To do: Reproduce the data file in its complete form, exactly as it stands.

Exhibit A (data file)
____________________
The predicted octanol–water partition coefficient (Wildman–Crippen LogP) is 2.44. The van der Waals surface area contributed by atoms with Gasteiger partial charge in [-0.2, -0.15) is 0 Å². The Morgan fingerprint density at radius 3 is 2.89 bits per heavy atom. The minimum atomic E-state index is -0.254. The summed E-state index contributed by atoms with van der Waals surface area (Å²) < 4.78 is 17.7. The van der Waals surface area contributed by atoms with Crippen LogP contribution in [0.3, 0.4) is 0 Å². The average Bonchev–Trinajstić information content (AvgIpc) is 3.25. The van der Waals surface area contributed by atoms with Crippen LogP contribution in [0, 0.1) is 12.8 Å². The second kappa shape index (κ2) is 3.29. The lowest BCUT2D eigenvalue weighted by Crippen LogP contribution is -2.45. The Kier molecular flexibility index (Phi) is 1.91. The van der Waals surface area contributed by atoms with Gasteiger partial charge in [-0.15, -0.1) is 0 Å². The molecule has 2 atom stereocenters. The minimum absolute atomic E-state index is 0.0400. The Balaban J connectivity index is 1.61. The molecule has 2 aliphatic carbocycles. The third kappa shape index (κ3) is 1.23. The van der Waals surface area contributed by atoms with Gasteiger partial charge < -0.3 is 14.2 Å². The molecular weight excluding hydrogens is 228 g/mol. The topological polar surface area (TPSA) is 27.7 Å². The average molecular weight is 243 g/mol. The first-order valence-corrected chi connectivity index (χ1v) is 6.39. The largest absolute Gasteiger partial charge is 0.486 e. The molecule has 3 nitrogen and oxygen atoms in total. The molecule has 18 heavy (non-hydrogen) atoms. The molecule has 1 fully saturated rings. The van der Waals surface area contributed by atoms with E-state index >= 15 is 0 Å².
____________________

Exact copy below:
The predicted octanol–water partition coefficient (Wildman–Crippen LogP) is 2.44. The van der Waals surface area contributed by atoms with Gasteiger partial charge in [-0.2, -0.15) is 0 Å². The Morgan fingerprint density at radius 3 is 2.89 bits per heavy atom. The minimum atomic E-state index is -0.254. The summed E-state index contributed by atoms with van der Waals surface area (Å²) < 4.78 is 17.7. The van der Waals surface area contributed by atoms with Crippen LogP contribution in [0.3, 0.4) is 0 Å². The average Bonchev–Trinajstić information content (AvgIpc) is 3.25. The van der Waals surface area contributed by atoms with Crippen LogP contribution in [0, 0.1) is 12.8 Å². The second kappa shape index (κ2) is 3.29. The lowest BCUT2D eigenvalue weighted by Crippen LogP contribution is -2.45. The Kier molecular flexibility index (Phi) is 1.91. The van der Waals surface area contributed by atoms with Gasteiger partial charge in [-0.15, -0.1) is 0 Å². The molecule has 2 atom stereocenters. The minimum absolute atomic E-state index is 0.0400. The Balaban J connectivity index is 1.61. The molecule has 2 aliphatic carbocycles. The third kappa shape index (κ3) is 1.23. The van der Waals surface area contributed by atoms with Gasteiger partial charge < -0.3 is 14.2 Å². The molecular weight excluding hydrogens is 228 g/mol. The topological polar surface area (TPSA) is 27.7 Å². The average molecular weight is 243 g/mol. The first-order valence-corrected chi connectivity index (χ1v) is 6.39. The largest absolute Gasteiger partial charge is 0.486 e. The molecule has 3 nitrogen and oxygen atoms in total. The molecule has 18 heavy (non-hydrogen) atoms. The molecule has 1 fully saturated rings. The van der Waals surface area contributed by atoms with E-state index >= 15 is 0 Å².